“His phone’s going straight to voicemail. Turned off so you can’t locate him by GPS.”

“What kind of head start he got?”

Cort Wesley checked his watch. “An hour now. Bit more maybe.”

“Guess we both know where he’s headed.”

“You casting blame on me in that statement?”

“Why, ‘cause you never took him down there to see Maria Lopez like you promised?”

A year before, Dylan had saved the life of a runaway Mexican girl named Maria Lopez who’d been part of a kidnapped group of girls being ferried to a worksite outside San Antonio. Problem was the man he’d saved her from turned out to be behind four hundred serial murders of women across the Texas-Mexico border, embroiling both the Texas Rangers and Cort Wesley Masters in a battle with drug cartels and a renegade Mexican colonel. The embroilment ended with a host of bodies being downed and Dylan emerging with a chip on his shoulder he dared the world to knock off.

Facing down one of the deadliest men ever born, as close as to the spawn of Satan the world would ever see, had imbued the boy with a bravado and hardness that had come to define too many of his actions and thinking. That attitude had made school an afterthought and had led inevitably, Caitlin knew, to his actions of today.

“I’ve been busy too, in case you haven’t noticed,” Cort Wesley told her.

“South of the border, right?”

“Why you looking at me that way?”

“What way is that?”

“You got something to say, just say it.”

“I think you should have stayed clear of Mexico,” Caitlin said, the words feeling like ground glass in her mouth. “You’re not exactly popular with the federal├ęs, one Major Batista in particular.”

“You ever know something like that to stop me?”

“No, that might actually take some honest thought.”

Cort Wesley stopped looking at the road ahead of them and turned to glare at her. “You know what takes some thought? Figuring out how many Americans still got legitimate business south of the border they’re too scared to conduct given the danger involved.”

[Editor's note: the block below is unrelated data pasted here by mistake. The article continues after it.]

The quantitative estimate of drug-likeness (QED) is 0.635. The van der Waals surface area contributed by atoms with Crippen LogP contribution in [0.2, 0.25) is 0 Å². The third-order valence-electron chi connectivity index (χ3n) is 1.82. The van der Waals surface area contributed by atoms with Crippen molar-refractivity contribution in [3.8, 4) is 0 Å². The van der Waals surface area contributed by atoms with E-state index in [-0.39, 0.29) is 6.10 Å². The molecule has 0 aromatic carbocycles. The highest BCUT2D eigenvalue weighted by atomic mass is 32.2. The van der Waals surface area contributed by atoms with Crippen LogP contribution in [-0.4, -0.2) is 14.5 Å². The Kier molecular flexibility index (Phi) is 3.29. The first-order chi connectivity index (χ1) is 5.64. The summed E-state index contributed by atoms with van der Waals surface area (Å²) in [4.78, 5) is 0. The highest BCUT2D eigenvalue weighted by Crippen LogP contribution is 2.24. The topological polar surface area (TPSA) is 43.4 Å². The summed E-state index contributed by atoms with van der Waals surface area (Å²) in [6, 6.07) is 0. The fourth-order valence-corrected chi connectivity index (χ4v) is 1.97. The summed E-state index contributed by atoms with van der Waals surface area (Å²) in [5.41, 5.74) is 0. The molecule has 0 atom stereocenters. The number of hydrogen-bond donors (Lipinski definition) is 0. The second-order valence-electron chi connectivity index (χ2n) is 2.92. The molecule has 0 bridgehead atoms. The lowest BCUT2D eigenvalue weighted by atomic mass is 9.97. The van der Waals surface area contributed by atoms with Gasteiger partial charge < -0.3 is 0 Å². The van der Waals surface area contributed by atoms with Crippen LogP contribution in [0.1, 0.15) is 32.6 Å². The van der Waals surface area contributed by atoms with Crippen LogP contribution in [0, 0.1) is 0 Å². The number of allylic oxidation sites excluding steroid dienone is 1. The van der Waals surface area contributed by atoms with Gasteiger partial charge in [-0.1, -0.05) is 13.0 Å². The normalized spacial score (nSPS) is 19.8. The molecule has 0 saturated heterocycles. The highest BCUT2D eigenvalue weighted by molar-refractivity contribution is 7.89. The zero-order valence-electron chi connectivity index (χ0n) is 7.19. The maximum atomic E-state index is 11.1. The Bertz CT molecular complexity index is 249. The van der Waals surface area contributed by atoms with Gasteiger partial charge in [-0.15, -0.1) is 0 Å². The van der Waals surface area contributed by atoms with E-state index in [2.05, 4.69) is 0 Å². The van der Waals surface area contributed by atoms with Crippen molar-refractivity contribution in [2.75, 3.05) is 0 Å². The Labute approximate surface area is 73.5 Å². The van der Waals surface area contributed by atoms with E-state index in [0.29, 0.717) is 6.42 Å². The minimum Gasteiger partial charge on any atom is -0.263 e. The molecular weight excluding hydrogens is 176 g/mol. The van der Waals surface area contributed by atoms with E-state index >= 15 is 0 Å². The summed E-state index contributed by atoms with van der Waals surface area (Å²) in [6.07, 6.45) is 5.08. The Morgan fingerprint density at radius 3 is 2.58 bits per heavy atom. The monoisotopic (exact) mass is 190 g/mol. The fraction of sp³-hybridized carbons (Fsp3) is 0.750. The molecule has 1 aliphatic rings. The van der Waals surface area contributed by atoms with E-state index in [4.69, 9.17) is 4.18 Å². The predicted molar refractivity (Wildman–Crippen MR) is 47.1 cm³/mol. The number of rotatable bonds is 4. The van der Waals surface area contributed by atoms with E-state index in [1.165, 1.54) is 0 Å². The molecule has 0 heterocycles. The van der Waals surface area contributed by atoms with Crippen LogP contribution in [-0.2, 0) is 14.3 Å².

“So they pay you to make them feel safe.”

“Where’s this headed, Ranger?”

“You kill anybody in Mexico?”

Caitlin watched him freeze up, his features locking as his chest stopped its quick motions in rhythm with his nervous breathing. She drew the folded-up piece of paper from the pocket of her jeans.

“You’re wanted for murder down there, Cort Wesley. And I’m supposed to bring you in.”

There it is, all the ingredients that define their relationship or, should I say, their struggles to build that relationship. Relationships, and emotion in general, form the basis of virtually every great story ever told. I have very high aspirations for my Caitlin Strong books and the primary thing that distinguishes this series from others is that the characters continue to change and evolve. And so do their relationships. While the three Strong books can be read in any order, reading them in sequence definitely adds to the enjoyment since you can follow the development of these complex relationships, especially the romance between Caitlin and Cort Wesley, from the beginning. You can see the dichotomy that is Caitlin who finds herself pulled toward the familial life offered by Cort Wesley and his sons and life on her own in the classic mold of a Texas Ranger or old-time gunfighter.

You see what I’m getting at? The Strong books have as much emotional or romantic suspense as they have tension derived by Caitlin’s pursuit of villains before they can do terrible harm to the country. My plots are always big, the stakes very high, and in the Strong books I’ve made the emotional stakes just as high to make sure you’ll always care about the characters. I guess that’s why I keep writing them and you can look forward to Caitlin’s fourth adventure, STRONG VENGEANCE, next June for more of the same.

For more about Jon Land's books, check out his website.

Jon is giving signed copies of STRONG ENOUGH TO DIE to three commenters today. The prize post will go up at 11:45 tonight.

So post a question for Jon about the book, the Texas Rangers, or his writing, or tell us about a couple in a book or a movie you enjoyed who started out as fierce antagonists and ended up together and why you liked it. Or tell us about your favorite book or movie featuring a law enforcement officer or a criminal (reformed, unreformed, or somewhere in between) in the lead and what you enjoyed about it. Or tell us about your favorite book or movie that has lots of things going boom.